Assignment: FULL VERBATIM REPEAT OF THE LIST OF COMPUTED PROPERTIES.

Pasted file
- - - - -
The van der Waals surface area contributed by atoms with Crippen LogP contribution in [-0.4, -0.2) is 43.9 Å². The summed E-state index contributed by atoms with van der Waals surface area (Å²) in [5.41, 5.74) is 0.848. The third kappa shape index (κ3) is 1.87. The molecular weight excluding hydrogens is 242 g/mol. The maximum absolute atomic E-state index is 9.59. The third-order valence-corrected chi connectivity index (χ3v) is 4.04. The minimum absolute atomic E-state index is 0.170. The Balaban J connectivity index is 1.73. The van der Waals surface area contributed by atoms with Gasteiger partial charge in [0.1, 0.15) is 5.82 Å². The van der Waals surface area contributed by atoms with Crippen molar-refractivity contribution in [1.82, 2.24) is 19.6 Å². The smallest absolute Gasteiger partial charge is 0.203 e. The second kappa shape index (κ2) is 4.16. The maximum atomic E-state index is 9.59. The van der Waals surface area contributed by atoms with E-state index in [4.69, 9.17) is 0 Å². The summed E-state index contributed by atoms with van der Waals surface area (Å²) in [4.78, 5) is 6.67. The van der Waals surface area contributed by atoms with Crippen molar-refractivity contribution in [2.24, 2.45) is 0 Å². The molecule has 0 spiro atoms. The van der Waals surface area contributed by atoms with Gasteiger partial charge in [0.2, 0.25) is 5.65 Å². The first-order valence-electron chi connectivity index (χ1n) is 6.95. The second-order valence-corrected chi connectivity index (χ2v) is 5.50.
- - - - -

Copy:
The van der Waals surface area contributed by atoms with Crippen LogP contribution in [-0.4, -0.2) is 43.9 Å². The summed E-state index contributed by atoms with van der Waals surface area (Å²) in [5.41, 5.74) is 0.848. The third kappa shape index (κ3) is 1.87. The molecular weight excluding hydrogens is 242 g/mol. The maximum absolute atomic E-state index is 9.59. The third-order valence-corrected chi connectivity index (χ3v) is 4.04. The minimum absolute atomic E-state index is 0.170. The Balaban J connectivity index is 1.73. The van der Waals surface area contributed by atoms with Gasteiger partial charge in [0.1, 0.15) is 5.82 Å². The van der Waals surface area contributed by atoms with Crippen molar-refractivity contribution in [1.82, 2.24) is 19.6 Å². The smallest absolute Gasteiger partial charge is 0.203 e. The second kappa shape index (κ2) is 4.16. The maximum atomic E-state index is 9.59. The van der Waals surface area contributed by atoms with E-state index in [4.69, 9.17) is 0 Å². The summed E-state index contributed by atoms with van der Waals surface area (Å²) in [4.78, 5) is 6.67. The van der Waals surface area contributed by atoms with Crippen molar-refractivity contribution in [2.24, 2.45) is 0 Å². The molecule has 0 spiro atoms. The van der Waals surface area contributed by atoms with Gasteiger partial charge in [0.2, 0.25) is 5.65 Å². The first-order valence-electron chi connectivity index (χ1n) is 6.95. The second-order valence-corrected chi connectivity index (χ2v) is 5.50.